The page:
Brown sentenced to 16 years in overdose death
Bowman gets suspended sentence
CENTREVILLE — Don Diego Brown, 58, of Ingleside was sentenced in Queen Anne’s County Circuit Court Tuesday, March 21, to serve 16 years in the Maryland Division of Corrections for distribution of heroin in connection with the overdose death of Crystal Jean Ringgold at Subway, 230 St. Claire Place, in Stevensville. Judge Thomas Smith, a retired judge from Prince George’s County, issued the sentence. Brown had pleaded guilty in a plea agreement Jan. 24.
Ringgold, who worked at Subway, was last seen by her fellow employees about 10 a.m. Sept. 14, 2016. Around 11:35 a.m., they realized she was missing and, after repeated knocks on the bathroom door went unanswered, they called 911, police said. Emergency medical personnel found Ringgold unresponsive on the floor of the women’s restroom at 11:40 a.m. from a suspected heroin overdose. Attempts to revive her were unsuccessful. A purse containing three syringes, a baggie of suspected heroin and a spoon with burn marks was recovered from the scene, police said. Both the Queen Anne’s County Drug Task Force and the Queen Anne’s County Sheriff’s Office responded.
An autopsy by Dr. Patricia Aronica determined Ringgold’s cause of death to be fentanyl and morphine intoxication, according to the Queen Anne’s County State’s Attorney’s Office. She said the death was 100 percent heroin related with no other contributing factors.
Crystal Ringgold was a 27-year-old, single mother of an 8-year-old boy.
The Drug Task Force reviewed Ringgold’s cell phone history, surveillance footage from the Subway restaurant, surveillance footage from the Shore Stop located just across the parking lot, and surveillance footage from the nearby Queenstown Bank.
The Task Force investigation revealed the following chain of events between 8:20 and 10 a.m.:
• Text messages between Crystal and a female identified as “Rachel” where Crystal is trying to purchase heroin.
• Rachel tells Crystal that she does not have any to sell to Crystal.
• Crystal advises that she is experiencing “dope sickness.”
• Crystal received a paycheck for $285.51 and cashes it.
• Crystal continues to text back and forth with Rachel, who was working at the Shore Stop at the same time Crystal was working at Subway.
• Crystal visits Rachel at the Shore Stop before returning to Subway.
• Crystal texts an individual identified as “Don” and asks “how much do I owe you for gram?” “Don” responds “140” and Crystal advises “I will give you a extra 20 if you get here quick. Lol”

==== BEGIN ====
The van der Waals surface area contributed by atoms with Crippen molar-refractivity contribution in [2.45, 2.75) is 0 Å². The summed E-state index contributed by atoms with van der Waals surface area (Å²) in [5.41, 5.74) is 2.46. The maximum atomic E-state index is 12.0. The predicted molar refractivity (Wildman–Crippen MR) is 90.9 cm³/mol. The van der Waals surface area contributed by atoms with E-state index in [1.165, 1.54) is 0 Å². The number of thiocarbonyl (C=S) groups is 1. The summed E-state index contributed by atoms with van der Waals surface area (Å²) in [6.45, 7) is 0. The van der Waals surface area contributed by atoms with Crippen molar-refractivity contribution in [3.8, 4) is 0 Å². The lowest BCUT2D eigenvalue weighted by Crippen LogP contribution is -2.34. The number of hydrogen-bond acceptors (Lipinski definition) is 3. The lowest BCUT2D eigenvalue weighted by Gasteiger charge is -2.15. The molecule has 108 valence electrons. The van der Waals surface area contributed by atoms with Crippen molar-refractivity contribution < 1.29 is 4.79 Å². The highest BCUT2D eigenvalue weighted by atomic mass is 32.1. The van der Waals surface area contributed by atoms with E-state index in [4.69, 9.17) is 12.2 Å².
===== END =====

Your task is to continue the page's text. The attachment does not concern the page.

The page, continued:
• “Don” responds that he is on his way.
• At 9:53 a.m. a black Toyota Camry driven by “Don” pulls into the Subway parking lot.
• Crystal walks out to the parking lot to meet “Don” then returns to the Subway.
• At 9:55 a.m. Crystal enters the women’s bathroom inside of Subway and doesn’t exit.
“Don” was identified as Don Diego Brown. “Rachel” was identified as Rachel Maury Bowman, 21, of Church Hill.
Both Brown and Bowman were originally charged with manslaughter. Those charges were dropped when the pair were indicted Oct. 4, 2016, before Judge Karen Jensen on charges of involuntary manslaughter and distribution of a controlled dangerous substance, reckless endangerment, conspiracy to distribute a controlled dangerous substance and additional counts of possession of a controlled dangerous substance, not marijuana.
Ringgold’s death and the surrounding circumstances occured at a time in which heroin related overdoses have reached epidemic proportions prompting federal, state and county responses. The matter was prosecuted by Deputy State’s Attorney Christine Dulla Rickard and Assistant State’s Attorney Jennifer R. Doud, both of whom recently provided testimony regarding this case to the Maryland General Assembly (House Bill 687 and Senate Bill 539) in hopes of creating a law for the distribution of an opioid (or opioid analogue) which results in the death of another.
Bowman also took a plea deal. She pleaded guilty Jan. 19 to possession of Suboxone and possession of heroin and was sentenced March 7 to eight years of incarceration, which was suspended. She was placed on 30 months of supervised probation. Bowman had no prior criminal record.
At the time of his arrest, Brown was on parole or probation from a 25-year sentence in a first-degree assault conviction stemming from an incident in 2001. He also faces the balance of time on that offense.
Brown’s criminal record begins in 1978 and is fairly consistent until 2001 at which point he was incarcerated until 2015, police said. This record consists of two forgeries, two assaults with intent to rob, one robbery, two thefts, two simple possessions of controlled dangerous substances, one possession with intent to distribute controlled dangerous substances, and the one first-degree assault.
Queen Anne’s County State’s Attorney Lance Richardson and Sheriff Gary Hofmann credited the hard work of investigators from the Queen Anne’s County Drug Task Force, quick response and thinking in regard to evidence preservation and witness statements by responding patrol officers and criminal investigators from the Queen Anne’s County Sheriff’s Office along with long hours of case review and trial preparation for the successful arrest and prosecution of those responsible for delivering the heroin that led to Ringgold’s overdose death.
RACHEL MAURY BOWMAN
DON DIEGO BROWN